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Female-led Businesses

Volume 736: debated on Wednesday 12 July 2023

4. What steps she is taking with Cabinet colleagues to help increase the number of female-led businesses. (905952)

I am working with Cabinet colleagues to harness the skills, innovation and talent of UK female entrepreneurs, and widen opportunities for the next generation of women setting up businesses. That is why we launched a women-led high-growth enterprise taskforce. Building on the work of the Rose review, it brings together some of the country’s most successful female entrepreneurs, led by the founder of Starling Bank, Anne Boden.

I thank the Minister for her answer. We have brilliant successful female entrepreneurs across Anglesey, including Laurel Knight at Medic 1, Lynne Farr at the Beaumaris Artisan Market, Helen Evans at the Amlwch Artisan Studio, and Jo Weir at Beau’s Tea Rooms. We also have some fabulous successful male entrepreneurs such as Celfyn and Emrys Furlong. They are supported by organisations such as Alison Cork’s Make It Your Business, the British Library’s Business and IP Centre, the Federation of Small Businesses Wales, and Small Business Saturday UK. How are this Government supporting those organisations to broaden their reach and empower even more fabulous female entrepreneurs?

My hon. Friend rightly mentions some of the highly successful initiatives led by entrepreneurs, male and female, across Anglesey, which we fully support. Those are exactly the sort of organisations that we like to see flourish across the UK. Just last week, I spoke to the women and enterprise all-party group, alongside my hon. Friend the Member for North Warwickshire (Craig Tracey). That was attended by female entrepreneurs from across the country, who talked about how the Government are investing in women, and how the Rose review and the high-growth enterprise taskforce are having an impact on their lives and businesses.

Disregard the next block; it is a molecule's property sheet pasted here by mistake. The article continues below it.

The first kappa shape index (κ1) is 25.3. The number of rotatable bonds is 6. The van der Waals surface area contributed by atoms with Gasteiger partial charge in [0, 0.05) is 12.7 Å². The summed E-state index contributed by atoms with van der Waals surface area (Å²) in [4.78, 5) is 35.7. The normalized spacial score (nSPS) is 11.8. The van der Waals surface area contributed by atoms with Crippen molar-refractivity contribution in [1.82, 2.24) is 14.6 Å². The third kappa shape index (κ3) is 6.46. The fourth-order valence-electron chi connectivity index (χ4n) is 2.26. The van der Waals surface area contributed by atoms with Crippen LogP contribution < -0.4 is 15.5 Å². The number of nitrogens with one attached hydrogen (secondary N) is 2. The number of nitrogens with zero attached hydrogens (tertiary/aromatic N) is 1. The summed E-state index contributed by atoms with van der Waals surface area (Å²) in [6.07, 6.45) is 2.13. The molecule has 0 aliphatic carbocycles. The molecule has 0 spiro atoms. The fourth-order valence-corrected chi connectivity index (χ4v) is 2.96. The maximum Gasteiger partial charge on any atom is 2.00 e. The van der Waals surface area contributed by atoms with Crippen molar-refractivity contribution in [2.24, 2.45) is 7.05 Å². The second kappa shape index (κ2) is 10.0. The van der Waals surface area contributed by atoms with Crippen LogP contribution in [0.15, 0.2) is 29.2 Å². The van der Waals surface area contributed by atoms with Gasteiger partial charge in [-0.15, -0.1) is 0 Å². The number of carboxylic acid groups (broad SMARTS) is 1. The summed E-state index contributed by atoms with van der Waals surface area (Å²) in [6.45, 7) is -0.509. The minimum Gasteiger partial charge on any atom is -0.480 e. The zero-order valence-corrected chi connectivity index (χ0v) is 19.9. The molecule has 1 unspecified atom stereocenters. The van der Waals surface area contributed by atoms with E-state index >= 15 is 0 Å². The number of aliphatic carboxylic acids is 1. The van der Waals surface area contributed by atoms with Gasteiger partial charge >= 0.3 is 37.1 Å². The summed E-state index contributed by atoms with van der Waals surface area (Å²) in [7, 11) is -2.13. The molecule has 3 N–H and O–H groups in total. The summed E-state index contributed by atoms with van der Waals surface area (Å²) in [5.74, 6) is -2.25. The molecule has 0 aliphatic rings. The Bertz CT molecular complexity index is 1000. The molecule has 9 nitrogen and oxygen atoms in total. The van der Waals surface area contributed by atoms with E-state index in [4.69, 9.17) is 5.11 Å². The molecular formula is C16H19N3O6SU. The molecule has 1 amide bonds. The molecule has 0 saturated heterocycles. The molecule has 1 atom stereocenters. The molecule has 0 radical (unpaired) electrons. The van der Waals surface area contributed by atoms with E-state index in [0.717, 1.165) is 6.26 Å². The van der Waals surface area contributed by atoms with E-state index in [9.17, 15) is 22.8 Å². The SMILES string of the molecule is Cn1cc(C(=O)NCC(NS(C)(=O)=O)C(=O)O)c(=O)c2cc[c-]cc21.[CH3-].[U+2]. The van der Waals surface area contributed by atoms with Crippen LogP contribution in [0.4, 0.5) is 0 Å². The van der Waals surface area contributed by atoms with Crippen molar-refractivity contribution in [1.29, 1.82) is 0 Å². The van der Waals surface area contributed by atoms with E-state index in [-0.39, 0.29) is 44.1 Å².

Pathways, a new approach for women and enterprise, was commissioned by the Scottish Government. It has begun to implement, along with key stakeholders, including enterprise agencies, the Scottish National Investment Bank and private investors, ways to include under-represented parts of society in the business system. What steps are the UK Government taking to weave inclusivity through the business support system in a similar fashion to that in Scotland?

We believe that businesses are best placed to do that themselves, and we provide as much advice, guidance and support as possible. For example, the British Business Bank has led many schemes and initiatives to promote inclusivity in the workplace. However, if there is something specific where the hon. Gentleman thinks there is a gap in the market, I would be happy to hear about such an initiative.

Under the Conservatives, just 12% of executive directors of FTSE 250 companies are women—a gap that will not close until 2058 at the current rate. Women who want to go into business cannot wait for the Conservatives to get their act together. They need a new deal for working people, a review of the gender pay gap, and a menopause action plan in the workplace. That is Labour’s pro-business, pro-women plan to smash the glass ceiling and break down the barriers. Does the Minister have a plan?

I am afraid that the shadow Front-Bench spokeswoman is confusing all sorts of different things. FTSE directors are not the ones who need support getting into the workplace. She is talking about a menopause action plan, but we have had one, completed and delivered it, while Labour Members are just talking about bringing one in, which shows that they are not paying attention. We are the only ones who will be doing what is right to promote gender equality in the workplace.